I'm not from the US, and the banking system there is vastly different to how most other countries operate. So, I'm a little confused about how the FDIC apportions its premiums (the deposit insurance premiums banks are expected to pay to protect their depositors and the integrity of the financial system). I've heard that the US has over 8000 banks (which is an insanely large number compared to the number of banks in countries I've lived in), and from my understanding, these banks range from little local banks through to the national giants raking in billions, so how does the FDIC decide how much each bank pays? I was reading an article today about the 2008 GFC, and it said the FDIC expected banks to fork out an additional $15 billion in premiums in 2009 to replenish its funds. And I thought holy hell, how did the banks afford to pay that when they were already financially stressed? And how much were the little guys expected to pay - were these premiums apportioned according to the banks' earnings? Given US banks exist to make a profit (except the non-profits), wouldn't they just pass these costs onto their customers by charging higher fees and offering lower savings account returns? So at the end of the day, the US people would end up paying for this, right?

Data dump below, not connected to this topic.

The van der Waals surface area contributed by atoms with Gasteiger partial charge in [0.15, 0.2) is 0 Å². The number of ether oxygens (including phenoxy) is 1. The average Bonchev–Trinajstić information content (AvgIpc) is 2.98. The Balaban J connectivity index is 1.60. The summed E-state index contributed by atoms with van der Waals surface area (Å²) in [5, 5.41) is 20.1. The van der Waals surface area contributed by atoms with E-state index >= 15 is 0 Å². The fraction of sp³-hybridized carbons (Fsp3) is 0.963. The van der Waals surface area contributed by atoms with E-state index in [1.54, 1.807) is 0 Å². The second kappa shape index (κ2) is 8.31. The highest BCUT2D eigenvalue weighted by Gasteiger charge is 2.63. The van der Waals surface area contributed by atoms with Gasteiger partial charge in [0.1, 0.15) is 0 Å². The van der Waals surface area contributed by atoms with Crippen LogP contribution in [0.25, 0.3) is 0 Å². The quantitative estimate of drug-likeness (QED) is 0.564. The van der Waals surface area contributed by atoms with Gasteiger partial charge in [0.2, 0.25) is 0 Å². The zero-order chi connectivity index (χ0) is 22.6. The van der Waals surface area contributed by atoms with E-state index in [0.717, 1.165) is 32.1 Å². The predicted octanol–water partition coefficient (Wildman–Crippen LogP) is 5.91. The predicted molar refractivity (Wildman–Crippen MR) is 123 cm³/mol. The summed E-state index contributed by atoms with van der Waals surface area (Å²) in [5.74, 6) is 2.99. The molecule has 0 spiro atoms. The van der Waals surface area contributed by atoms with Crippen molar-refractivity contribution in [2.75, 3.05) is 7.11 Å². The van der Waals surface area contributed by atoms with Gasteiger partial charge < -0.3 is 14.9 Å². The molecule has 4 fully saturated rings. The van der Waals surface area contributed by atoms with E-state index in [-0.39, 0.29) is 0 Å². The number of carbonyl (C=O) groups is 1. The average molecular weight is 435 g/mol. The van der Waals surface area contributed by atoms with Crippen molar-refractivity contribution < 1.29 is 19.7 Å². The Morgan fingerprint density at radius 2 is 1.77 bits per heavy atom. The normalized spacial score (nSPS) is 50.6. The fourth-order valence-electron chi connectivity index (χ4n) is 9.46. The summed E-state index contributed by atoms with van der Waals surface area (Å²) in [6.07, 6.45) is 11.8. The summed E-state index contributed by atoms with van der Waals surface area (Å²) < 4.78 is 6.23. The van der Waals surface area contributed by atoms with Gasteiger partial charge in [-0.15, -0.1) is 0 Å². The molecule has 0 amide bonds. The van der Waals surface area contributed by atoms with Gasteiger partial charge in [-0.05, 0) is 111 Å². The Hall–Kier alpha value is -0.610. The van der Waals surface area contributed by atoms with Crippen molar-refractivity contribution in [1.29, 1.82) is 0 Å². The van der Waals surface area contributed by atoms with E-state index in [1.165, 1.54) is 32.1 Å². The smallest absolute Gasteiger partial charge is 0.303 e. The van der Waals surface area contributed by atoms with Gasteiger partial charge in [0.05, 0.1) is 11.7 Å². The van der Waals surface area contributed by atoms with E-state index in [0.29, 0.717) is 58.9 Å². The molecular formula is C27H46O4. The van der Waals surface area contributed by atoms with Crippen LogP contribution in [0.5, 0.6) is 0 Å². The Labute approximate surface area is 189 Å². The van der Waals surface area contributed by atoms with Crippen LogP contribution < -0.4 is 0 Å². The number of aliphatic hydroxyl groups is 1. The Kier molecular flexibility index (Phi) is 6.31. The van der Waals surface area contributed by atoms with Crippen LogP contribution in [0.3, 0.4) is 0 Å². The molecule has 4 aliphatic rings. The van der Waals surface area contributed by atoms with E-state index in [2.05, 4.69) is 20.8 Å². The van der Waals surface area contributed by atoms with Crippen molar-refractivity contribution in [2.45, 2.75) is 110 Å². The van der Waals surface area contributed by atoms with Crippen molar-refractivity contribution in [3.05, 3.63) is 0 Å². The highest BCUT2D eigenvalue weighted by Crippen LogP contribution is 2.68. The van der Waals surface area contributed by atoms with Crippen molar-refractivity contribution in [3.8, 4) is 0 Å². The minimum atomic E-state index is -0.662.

Sorry, I hope this question isn't too complicated or rubs salt into wounds about the way banks behaved during the GFC.